It is only human to question what you are doing with your life. Most of us would like to make some small difference in the world. Becoming a nurse means making a huge difference in the world one patient at a time. But what happens when the pressure of nursing school feels so heavy that you just want to give up? I was there and would love to share with you what I wish I could say to my student nurse self 15 years ago.
Nursing school is not without challenge. There are many hurdles along the way. The intense amount of studying required is your first challenge. For me, the theory was easy. I had to study constantly, but taking an exam was not the big challenge. The challenge for me was translating the theory into clinical and finding the confidence in myself in clinical. The thing is that facing challenges in nursing school will only make you a stronger individual and a better nurse.
Look forward to the freedom you will be awarded when you graduate, when you find your first job, and when you receive your first paycheck. On those tough days when you are ready to quit, look to the finish line. Dig as deep as you can to finish that care plan. Take one challenge thrown at you at a time. Joining the profession allows you freedom to make both professional and personal changes in your life. Dream of traveling? Get your time in and soon enough you can make traveling a part of your job.
Becoming a nurse means having a stable job for the rest of your life. If one area of nursing is not working for you, there are dozens of other areas waiting to be explored that ensure the same stability. You will never suffer losing a job as long as you practice in a way that is congruent to the profession. My first job was waiting for me when I graduated. My dream job was in the NICU and it just so happened that the manager was a regular in the café I worked in. She kept her promise when she told me to see her for a job after graduation.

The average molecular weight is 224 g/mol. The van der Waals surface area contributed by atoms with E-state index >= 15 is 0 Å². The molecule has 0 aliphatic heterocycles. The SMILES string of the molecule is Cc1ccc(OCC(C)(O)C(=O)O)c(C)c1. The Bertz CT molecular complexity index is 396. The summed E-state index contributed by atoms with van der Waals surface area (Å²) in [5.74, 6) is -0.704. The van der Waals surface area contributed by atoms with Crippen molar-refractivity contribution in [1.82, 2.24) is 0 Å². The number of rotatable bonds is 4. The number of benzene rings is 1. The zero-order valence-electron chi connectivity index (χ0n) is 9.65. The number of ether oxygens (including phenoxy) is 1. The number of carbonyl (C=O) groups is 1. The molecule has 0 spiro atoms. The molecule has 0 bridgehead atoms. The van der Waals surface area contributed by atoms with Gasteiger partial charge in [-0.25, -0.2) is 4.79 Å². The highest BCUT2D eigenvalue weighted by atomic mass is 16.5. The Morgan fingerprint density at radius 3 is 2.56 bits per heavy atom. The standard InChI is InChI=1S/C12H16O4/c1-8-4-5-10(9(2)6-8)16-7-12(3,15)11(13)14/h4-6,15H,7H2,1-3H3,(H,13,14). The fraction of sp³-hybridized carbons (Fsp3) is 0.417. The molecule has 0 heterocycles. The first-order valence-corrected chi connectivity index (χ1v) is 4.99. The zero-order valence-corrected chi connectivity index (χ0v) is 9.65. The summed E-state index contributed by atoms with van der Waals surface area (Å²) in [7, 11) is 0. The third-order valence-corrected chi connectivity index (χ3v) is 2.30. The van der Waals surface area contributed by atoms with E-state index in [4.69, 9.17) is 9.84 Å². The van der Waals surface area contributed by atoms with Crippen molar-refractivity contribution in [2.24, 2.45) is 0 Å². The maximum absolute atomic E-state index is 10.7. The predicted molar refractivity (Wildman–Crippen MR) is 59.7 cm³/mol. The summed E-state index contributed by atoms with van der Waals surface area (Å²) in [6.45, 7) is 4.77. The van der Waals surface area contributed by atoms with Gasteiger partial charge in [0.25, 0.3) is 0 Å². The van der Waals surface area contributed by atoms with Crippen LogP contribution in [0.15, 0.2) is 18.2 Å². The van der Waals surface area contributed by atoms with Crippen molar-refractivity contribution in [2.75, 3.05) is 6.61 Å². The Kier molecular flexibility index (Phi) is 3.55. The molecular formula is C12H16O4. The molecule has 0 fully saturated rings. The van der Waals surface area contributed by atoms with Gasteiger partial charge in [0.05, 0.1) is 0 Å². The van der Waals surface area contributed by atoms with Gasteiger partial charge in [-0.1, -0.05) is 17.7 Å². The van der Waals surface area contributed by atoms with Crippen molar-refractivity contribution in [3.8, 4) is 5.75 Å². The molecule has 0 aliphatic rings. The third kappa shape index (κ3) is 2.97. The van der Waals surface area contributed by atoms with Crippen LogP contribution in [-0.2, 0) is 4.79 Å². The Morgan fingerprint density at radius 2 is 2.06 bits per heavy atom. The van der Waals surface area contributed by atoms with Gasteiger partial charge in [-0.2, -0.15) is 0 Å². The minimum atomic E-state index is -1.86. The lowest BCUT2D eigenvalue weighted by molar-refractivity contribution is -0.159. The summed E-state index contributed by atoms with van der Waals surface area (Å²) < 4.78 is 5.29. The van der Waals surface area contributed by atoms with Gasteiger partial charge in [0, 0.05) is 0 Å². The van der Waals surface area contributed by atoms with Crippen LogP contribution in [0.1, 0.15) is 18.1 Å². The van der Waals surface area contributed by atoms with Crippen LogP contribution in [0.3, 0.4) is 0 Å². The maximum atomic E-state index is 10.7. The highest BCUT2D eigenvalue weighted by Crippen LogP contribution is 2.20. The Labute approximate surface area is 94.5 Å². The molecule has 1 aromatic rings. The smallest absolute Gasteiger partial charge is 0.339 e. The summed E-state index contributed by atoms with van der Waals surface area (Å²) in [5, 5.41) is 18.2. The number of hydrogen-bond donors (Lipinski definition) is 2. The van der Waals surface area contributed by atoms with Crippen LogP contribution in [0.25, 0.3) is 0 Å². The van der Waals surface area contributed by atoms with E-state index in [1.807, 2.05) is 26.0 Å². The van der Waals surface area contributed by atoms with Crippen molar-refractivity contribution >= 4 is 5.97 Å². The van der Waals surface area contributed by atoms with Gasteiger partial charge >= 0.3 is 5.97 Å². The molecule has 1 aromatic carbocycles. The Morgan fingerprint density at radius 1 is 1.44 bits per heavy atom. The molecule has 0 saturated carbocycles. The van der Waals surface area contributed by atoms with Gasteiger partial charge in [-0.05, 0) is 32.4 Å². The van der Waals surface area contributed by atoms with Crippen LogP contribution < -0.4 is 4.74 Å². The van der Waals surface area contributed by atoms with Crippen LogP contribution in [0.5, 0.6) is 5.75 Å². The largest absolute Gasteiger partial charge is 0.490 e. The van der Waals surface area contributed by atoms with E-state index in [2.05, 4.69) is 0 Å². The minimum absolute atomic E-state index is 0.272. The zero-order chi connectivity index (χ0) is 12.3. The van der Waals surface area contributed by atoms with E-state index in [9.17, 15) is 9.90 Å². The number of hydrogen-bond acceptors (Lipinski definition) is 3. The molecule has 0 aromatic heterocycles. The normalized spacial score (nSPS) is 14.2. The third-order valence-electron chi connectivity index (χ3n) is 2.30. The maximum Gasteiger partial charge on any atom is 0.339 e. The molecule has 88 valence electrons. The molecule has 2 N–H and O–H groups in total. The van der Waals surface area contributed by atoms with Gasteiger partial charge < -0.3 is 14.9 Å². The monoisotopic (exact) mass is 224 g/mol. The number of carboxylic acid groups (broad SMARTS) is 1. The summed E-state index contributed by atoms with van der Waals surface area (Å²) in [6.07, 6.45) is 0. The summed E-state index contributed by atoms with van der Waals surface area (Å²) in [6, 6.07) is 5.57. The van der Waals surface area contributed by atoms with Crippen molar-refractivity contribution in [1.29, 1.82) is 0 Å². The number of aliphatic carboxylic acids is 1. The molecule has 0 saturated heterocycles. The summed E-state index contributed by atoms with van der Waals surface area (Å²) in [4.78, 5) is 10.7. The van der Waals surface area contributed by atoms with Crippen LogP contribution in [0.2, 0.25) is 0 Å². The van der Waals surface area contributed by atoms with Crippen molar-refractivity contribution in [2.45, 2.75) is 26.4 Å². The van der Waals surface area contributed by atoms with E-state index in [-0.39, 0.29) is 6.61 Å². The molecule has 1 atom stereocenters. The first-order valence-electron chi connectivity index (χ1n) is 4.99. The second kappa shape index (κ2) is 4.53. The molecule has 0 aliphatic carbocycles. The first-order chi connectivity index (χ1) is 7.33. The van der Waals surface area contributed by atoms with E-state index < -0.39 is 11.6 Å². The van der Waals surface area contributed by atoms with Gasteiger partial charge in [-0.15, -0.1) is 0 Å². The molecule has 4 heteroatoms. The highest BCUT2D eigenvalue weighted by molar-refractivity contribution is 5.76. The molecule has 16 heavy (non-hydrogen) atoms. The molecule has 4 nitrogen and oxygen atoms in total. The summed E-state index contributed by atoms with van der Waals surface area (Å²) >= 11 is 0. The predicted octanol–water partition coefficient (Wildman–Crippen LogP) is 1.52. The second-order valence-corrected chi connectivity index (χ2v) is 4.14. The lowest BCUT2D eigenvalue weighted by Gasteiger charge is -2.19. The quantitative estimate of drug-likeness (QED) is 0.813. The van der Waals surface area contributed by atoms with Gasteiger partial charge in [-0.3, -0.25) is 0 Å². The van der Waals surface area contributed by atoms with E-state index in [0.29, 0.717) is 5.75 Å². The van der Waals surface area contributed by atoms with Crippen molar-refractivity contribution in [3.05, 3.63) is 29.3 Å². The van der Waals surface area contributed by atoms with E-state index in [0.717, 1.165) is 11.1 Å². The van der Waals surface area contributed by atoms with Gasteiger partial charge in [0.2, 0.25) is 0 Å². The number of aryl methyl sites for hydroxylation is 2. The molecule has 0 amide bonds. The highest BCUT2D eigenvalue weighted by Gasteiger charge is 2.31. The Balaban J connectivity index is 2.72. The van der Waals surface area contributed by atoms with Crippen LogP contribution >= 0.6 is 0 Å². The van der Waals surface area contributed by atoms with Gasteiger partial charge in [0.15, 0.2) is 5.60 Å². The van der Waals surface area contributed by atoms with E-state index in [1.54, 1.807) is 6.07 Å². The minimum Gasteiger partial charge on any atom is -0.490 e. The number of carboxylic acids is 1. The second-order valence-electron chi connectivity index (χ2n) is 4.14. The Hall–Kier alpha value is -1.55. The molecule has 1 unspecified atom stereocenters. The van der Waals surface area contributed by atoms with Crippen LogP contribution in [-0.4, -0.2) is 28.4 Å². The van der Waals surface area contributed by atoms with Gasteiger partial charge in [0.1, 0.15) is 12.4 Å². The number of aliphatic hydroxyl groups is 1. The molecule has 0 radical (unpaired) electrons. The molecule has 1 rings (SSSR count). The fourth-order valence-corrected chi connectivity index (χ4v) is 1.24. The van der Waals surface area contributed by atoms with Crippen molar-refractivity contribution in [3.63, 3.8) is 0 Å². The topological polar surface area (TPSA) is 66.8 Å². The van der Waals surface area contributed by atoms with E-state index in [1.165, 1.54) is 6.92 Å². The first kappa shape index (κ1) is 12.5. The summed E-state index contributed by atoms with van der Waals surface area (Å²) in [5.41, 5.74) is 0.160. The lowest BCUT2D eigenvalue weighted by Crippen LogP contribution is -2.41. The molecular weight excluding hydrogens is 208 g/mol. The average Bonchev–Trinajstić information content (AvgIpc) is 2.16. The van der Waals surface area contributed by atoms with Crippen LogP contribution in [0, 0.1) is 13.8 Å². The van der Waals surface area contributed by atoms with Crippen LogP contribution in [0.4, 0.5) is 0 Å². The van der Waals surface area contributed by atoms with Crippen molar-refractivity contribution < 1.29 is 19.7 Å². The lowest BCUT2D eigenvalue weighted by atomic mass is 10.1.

Becoming a nurse means having the flexibility in your life to make necessary changes, whether financial or personal. You might find that in the beginning of your career it is you that needs to be more flexible. You may have to work night shift though you wished for the day shift job. You may not start your career in your dream unit or may find that your dream unit is not what you thought it would be. What you will find after a little experience is that you have flexibility to work when, where, and how often you want. Your skills and knowledge will be in constant demand. Passing your boards and gaining experience awards you this luxury.
Anyone that seems to breeze through nursing school easily is part of a minority. Avoid comparing your struggle with others. Your experience is unique. Just remember that what lies on the other side of graduation is a wide open world. Your career can take you anywhere, literally. Stay strong!!
Lori is an American nurse and yogini living in Gothenburg, Sweden. She contributes regularly to Mighty Nurse, AWHONN, American Nurse Today, and has been featured in The Huffington Post. Follow her adventures through her blog, Neonurse, or on Instagram.